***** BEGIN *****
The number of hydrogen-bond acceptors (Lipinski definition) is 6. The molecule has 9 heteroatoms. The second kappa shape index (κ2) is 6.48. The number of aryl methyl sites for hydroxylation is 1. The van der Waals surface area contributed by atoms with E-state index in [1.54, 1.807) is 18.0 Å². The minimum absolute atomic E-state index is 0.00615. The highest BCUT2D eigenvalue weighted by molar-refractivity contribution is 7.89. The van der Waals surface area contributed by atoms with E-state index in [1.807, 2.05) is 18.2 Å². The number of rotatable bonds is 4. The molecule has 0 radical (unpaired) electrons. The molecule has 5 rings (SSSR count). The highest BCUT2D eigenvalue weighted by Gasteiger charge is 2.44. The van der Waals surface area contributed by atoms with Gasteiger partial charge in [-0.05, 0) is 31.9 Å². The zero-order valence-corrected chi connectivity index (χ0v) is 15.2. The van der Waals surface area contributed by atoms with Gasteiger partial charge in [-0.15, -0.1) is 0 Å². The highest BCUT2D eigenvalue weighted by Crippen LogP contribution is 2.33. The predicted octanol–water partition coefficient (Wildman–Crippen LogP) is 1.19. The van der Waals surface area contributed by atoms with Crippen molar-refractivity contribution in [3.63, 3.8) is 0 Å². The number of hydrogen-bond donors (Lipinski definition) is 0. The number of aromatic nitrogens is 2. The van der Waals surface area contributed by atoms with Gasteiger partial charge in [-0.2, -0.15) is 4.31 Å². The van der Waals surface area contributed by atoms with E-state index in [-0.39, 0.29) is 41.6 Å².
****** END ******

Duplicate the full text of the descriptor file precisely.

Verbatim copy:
The number of hydrogen-bond acceptors (Lipinski definition) is 6. The molecule has 9 heteroatoms. The second kappa shape index (κ2) is 6.48. The number of aryl methyl sites for hydroxylation is 1. The van der Waals surface area contributed by atoms with E-state index in [1.54, 1.807) is 18.0 Å². The minimum absolute atomic E-state index is 0.00615. The highest BCUT2D eigenvalue weighted by molar-refractivity contribution is 7.89. The van der Waals surface area contributed by atoms with E-state index in [1.807, 2.05) is 18.2 Å². The number of rotatable bonds is 4. The molecule has 0 radical (unpaired) electrons. The molecule has 5 rings (SSSR count). The highest BCUT2D eigenvalue weighted by Gasteiger charge is 2.44. The van der Waals surface area contributed by atoms with Gasteiger partial charge in [-0.05, 0) is 31.9 Å². The zero-order valence-corrected chi connectivity index (χ0v) is 15.2. The van der Waals surface area contributed by atoms with Gasteiger partial charge in [-0.15, -0.1) is 0 Å². The highest BCUT2D eigenvalue weighted by Crippen LogP contribution is 2.33. The predicted octanol–water partition coefficient (Wildman–Crippen LogP) is 1.19. The van der Waals surface area contributed by atoms with Crippen molar-refractivity contribution in [3.63, 3.8) is 0 Å². The number of hydrogen-bond donors (Lipinski definition) is 0. The number of aromatic nitrogens is 2. The van der Waals surface area contributed by atoms with Gasteiger partial charge in [-0.2, -0.15) is 4.31 Å². The van der Waals surface area contributed by atoms with E-state index in [-0.39, 0.29) is 41.6 Å².